Sadly, once BestBuy found out the headphones were outside of the 15 day return period they vanished. I get it. Not much they can do at that point. Still impressed they even replied and attempted to help.

The real hero of the day? Beats by Dre!

Here’s the thing. I tagged both of them in my tweet. How easy would it have been to assume the other company would handle it. Best Buy could have seen that tweet come in and been like, “Nope. Not gonna touch that one. We’ll let Beats deal with it.” and Beats could have done the same thing. But they both took ownership and attempted to fix the problem.

Secondly, Best Buy support has over 15k followers. Beats Support has over 36k. Thousands and thousands of tweets talking about your brand and somehow you manage to identify and engage with an individual less than 15 minutes from the first mention. And it isn’t like I’m a celebrity or influencer. And yet. Less than 15 minutes from my original tweet, I had responses from both companies.

Now, I don’t know if they use a social listening tool (either way, we should talk. NUVI is better) or if it is a team of interns firing off replies between fetching coffees, regardless, these two companies are killing it.

Back to the Story

Since my original tweet, someone from Beats customer service has been diligently collecting information about my case. I sent them pictures of the headphones. I sent them a picture of the serial number and even my Best Buy order history showing when I bought them. Regardless of how long it took me to reply (because these memes don’t find themselves) I still received a prompt response.

I kept expecting a, “I’m sorry, but that is outside our warranty period.” Or when I couldn’t find my original receipt, “Sorry, but we can’t do anything without the original receipt.” I was genuinely prepared for them to dismiss my case and refer me to a website or even a form they would email me and I would have to fill out and send back in before anything could happen. Those were my expectations.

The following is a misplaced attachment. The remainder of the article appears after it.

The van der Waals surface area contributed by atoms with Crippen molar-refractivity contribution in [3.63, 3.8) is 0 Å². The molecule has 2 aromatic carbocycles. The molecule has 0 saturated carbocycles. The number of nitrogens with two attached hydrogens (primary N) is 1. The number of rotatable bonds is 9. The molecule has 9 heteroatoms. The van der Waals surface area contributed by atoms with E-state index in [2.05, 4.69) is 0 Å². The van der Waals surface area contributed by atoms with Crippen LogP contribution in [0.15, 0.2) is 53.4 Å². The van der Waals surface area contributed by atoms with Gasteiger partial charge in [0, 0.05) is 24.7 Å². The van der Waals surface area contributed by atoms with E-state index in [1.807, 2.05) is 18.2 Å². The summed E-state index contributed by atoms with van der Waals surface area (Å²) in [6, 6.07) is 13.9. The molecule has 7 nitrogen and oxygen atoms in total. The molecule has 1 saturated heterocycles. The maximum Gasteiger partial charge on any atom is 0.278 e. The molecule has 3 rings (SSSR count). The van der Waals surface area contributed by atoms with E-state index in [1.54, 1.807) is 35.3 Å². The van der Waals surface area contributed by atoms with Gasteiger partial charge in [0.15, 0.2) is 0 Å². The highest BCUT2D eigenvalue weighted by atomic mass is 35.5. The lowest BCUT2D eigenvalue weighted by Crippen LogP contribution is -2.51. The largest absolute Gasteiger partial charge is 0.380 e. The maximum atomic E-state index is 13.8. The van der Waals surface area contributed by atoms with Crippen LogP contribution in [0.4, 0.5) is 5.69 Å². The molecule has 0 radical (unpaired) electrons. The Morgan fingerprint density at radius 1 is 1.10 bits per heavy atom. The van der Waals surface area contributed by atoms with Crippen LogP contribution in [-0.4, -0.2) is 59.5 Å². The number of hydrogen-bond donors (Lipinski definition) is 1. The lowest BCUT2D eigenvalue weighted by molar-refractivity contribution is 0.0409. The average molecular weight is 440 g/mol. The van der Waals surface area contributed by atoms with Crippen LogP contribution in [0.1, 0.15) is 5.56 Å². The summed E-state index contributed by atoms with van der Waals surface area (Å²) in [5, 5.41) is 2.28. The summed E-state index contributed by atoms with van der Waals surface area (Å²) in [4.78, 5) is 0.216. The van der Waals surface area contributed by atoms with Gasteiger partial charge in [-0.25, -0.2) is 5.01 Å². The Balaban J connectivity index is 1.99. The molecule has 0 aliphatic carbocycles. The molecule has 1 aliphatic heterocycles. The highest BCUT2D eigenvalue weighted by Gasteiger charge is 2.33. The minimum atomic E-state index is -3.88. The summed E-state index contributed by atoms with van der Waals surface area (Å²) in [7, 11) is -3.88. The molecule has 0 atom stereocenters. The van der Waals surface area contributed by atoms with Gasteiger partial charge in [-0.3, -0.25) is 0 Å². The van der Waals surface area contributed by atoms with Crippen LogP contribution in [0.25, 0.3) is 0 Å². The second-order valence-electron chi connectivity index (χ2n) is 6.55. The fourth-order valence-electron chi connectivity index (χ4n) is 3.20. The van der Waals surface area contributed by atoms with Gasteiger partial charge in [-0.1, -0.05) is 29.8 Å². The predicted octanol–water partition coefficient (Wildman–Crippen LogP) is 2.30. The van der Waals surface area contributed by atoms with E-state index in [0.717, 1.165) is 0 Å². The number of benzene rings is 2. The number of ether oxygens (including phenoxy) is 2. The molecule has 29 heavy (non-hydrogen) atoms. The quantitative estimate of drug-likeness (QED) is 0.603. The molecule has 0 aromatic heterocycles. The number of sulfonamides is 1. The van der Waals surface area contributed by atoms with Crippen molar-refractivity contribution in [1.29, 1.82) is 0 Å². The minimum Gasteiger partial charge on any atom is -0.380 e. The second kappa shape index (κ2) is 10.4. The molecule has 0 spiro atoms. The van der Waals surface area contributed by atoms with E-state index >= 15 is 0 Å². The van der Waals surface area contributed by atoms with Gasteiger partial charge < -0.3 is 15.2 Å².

And yet. That never happened.

As of right now, a box is headed to my house and I will send in my headphones and they will send them back after about a week. I didn’t have to fill out a form. Or go on a website. Or find a box and get a mailing label. All of the things that would have deterred me from actually pursuing a warranty replacement were taken care of for me.

What would have happened if they hadn’t responded? I don’t have any pull or klout. It’s not like I would have gone back to my millions of Twitter followers and publicly called them out for poor customer service. I have no impact on their bottom line. I don’t have a horde of loyal fans, ready to picket outside Best Buy chanting #justiceforporter. It wouldn’t have cost them anything.

And yet. They responded. They took care of me.

Now I’m writing this blog. I will continue to spend money with both companies. I will tell anyone who will listen to buy Beats because they have phenomenal customer service.

At the end of the day, customer service matters. It mattered to me a whole lot today. Eventually, I will have to buy new headphones. This morning, I was flexible. I would have shopped around because I wasn’t sure I wanted to buy something that doesn’t charge right after less than a year of use. Now, I know which headphones I will buy and where I will buy them. Are you listening to your customers? Are you maximizing every opportunity to blow them away and create relationships that matter?

Social listening is the future. Your customers are using social media to talk about you even if you don’t know about it. Want to sample the future of social data analytics and reporting? Take a demo with us today.